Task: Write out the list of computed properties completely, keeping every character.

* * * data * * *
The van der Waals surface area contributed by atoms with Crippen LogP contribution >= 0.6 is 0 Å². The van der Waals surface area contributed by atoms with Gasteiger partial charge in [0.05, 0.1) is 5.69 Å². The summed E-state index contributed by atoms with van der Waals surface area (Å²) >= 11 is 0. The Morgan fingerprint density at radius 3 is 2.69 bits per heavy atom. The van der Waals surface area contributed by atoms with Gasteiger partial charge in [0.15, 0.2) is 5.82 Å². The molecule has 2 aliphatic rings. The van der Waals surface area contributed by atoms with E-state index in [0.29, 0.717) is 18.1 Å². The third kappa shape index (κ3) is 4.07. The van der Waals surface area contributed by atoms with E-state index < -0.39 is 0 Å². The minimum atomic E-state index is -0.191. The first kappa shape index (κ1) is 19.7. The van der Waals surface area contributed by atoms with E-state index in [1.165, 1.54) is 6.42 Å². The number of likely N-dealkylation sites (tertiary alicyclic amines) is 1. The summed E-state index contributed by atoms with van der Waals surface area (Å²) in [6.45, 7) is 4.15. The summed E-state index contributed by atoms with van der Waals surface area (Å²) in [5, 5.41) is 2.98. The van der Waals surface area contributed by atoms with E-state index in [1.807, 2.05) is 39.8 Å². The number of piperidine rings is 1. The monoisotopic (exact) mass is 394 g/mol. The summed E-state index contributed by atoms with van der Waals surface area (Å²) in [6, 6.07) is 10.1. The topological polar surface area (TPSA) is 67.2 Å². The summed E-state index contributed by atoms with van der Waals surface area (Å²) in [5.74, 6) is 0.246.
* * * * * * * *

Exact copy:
The van der Waals surface area contributed by atoms with Crippen LogP contribution >= 0.6 is 0 Å². The van der Waals surface area contributed by atoms with Gasteiger partial charge in [0.05, 0.1) is 5.69 Å². The summed E-state index contributed by atoms with van der Waals surface area (Å²) >= 11 is 0. The Morgan fingerprint density at radius 3 is 2.69 bits per heavy atom. The van der Waals surface area contributed by atoms with Gasteiger partial charge in [0.15, 0.2) is 5.82 Å². The molecule has 2 aliphatic rings. The van der Waals surface area contributed by atoms with E-state index in [0.29, 0.717) is 18.1 Å². The third kappa shape index (κ3) is 4.07. The van der Waals surface area contributed by atoms with E-state index < -0.39 is 0 Å². The minimum atomic E-state index is -0.191. The first kappa shape index (κ1) is 19.7. The van der Waals surface area contributed by atoms with E-state index in [1.165, 1.54) is 6.42 Å². The number of likely N-dealkylation sites (tertiary alicyclic amines) is 1. The summed E-state index contributed by atoms with van der Waals surface area (Å²) in [6.45, 7) is 4.15. The summed E-state index contributed by atoms with van der Waals surface area (Å²) in [5, 5.41) is 2.98. The van der Waals surface area contributed by atoms with E-state index in [1.807, 2.05) is 39.8 Å². The number of piperidine rings is 1. The monoisotopic (exact) mass is 394 g/mol. The summed E-state index contributed by atoms with van der Waals surface area (Å²) in [6, 6.07) is 10.1. The topological polar surface area (TPSA) is 67.2 Å². The summed E-state index contributed by atoms with van der Waals surface area (Å²) in [5.74, 6) is 0.246.